Last week, Premier John Horgan called on Ottawa to investigate gas costs within the province. He said at a news conference that Ottawa should protect consumers.
B.C. unsurprisingly has the highest gas rates in Canada. According to GasBuddy.com, a U.S.-based gas price monitoring company, gasoline in Metro Vancouver was at $1.61 cents a litre last week. That’s a continental record — gas prices have never been this high.
The lowest rates in B.C, according to Gasbuddy.com, are in Dawson Creek and Vanderhoof, at 126.9 and 128.9 respectively, which isn’t much less than the Canadian average.
And according to Global News, gas analyst from GasBuddy.com, Dan McTeague, predicts that gas prices could continue to rise through the summer.
Public transit is a problem in the Fraser Valley, yet it’s probably the solution. The onus is on the municipalities to provide better service where they can and find the funding for it where they currently can’t. Ottawa should protect consumers by providing more funding for public transit. Really, every level of government should invest more into public transportation. The cost of owning and operating a car is way too high. For most of what a car’s worth, it’s not worth having.
The UFV-SUS shuttle is the greatest and most tangibly helpful resource offered to UFV students by the Student Union Society. The only thing it lacks is freedom beyond the pick-up/drop-off points. That’s where Fraser Valley transit falls short. I drive a car, but would prefer to take public transit. The shuttle is great, but I do go to places other than CEP, Abbotsford campus, and Langley’s Carvolth exchange.
While there are companies that offer rideshare cars to be hosted at university campuses (Zipcar; check it out) and there’s nothing major stopping the university itself from investing in a fleet of Priuses (Prieese?), better regional and local public transport would reduce the fuel cost burden, and significantly reduce traffic.
In February, according to Daily Hive, Abbotsford Mayor Henry Braun proposed the space between east and westbound traffic on the Trans-Canada Highway should be used for light rail transit (LRT).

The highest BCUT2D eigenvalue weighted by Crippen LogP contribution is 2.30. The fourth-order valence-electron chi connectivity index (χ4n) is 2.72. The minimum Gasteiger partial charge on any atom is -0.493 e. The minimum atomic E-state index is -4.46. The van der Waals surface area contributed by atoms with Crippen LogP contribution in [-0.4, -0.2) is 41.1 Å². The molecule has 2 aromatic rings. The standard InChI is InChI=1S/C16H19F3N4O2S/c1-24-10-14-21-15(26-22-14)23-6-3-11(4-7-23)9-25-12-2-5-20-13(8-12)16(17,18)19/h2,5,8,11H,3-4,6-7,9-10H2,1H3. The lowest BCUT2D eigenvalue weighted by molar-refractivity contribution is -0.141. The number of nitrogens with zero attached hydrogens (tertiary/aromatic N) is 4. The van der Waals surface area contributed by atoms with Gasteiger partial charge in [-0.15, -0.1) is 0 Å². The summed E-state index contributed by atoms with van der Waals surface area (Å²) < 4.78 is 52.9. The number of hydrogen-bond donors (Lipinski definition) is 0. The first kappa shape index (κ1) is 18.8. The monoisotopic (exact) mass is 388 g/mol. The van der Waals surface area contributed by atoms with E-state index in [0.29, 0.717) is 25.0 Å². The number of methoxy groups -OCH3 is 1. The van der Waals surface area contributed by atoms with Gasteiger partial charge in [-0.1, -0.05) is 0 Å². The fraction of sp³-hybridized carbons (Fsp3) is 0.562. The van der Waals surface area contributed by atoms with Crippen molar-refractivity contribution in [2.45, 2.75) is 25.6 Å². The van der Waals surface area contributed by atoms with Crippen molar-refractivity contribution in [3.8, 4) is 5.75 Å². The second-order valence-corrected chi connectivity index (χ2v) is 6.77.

Braun said that his trip to downtown Vancouver from Abbotsford takes him between 1.5 to 2 hours during morning rush. Traffic conditions will only worsen as the affordable housing crisis forces more people further from Vancouver.
According to the CBC, Trans-Canada Highway widening was finally approved in March. The expansion is to six lanes from four — one more lane each direction.
That expansion should have been made a decade ago. With the completion date set for 2019, the expansion is meager. It’s also only from 216th to 264th street in Langley, with a promise to “eventually” widen to Whatcom Road.
Once upon a time, light rail transit traversed the Fraser Valley.
Early October 1910, the British Columbia Electric Railway Company (BCERC) train, connecting Vancouver and New Westminster with Chilliwack by means of a line equipped to be operated by electricity, made its inaugural run.
In 1950, the train’s service ended when upgrades were deemed too expensive.
It’s funny how over 100 years ago an electric train connected the Valley, but no such solution exists today. Hell is raised over the right for a pipeline to pass through the Valley (“We need more oil to lower gas prices!”), but the LRT remains a bone thrown a couple times a year and buried shortly after.
The Fraser Valley can’t afford not to invest in LRT. When the BCERC train line was first built, the Fraser Valley’s population was 18,000, according to Leewood Projects’ study on the interurban LRT. According to Statistics Canada, the population in 2016 was 295,934.
The Fraser Valley has become far too large to rely on the single highway passing through it — the highway having been built for 1960s’ infrastructure — and an express bus to Langley. Another lane in each direction is a band-aid.
Public transit is one of the most important utilities a government can provide. The Fraser Valley’s MPs and MLAs need to get serious about advocating for LRT. As the young worker and student groups become more vocal about their expectations for government — as they demonstrated in the last provincial and federal election — local politicians will have to respond to their needs. Ignoring public transit benefits is primitive. Citing a lack of funding is misappropriation.
Image: Caleb Campbell/The Cascade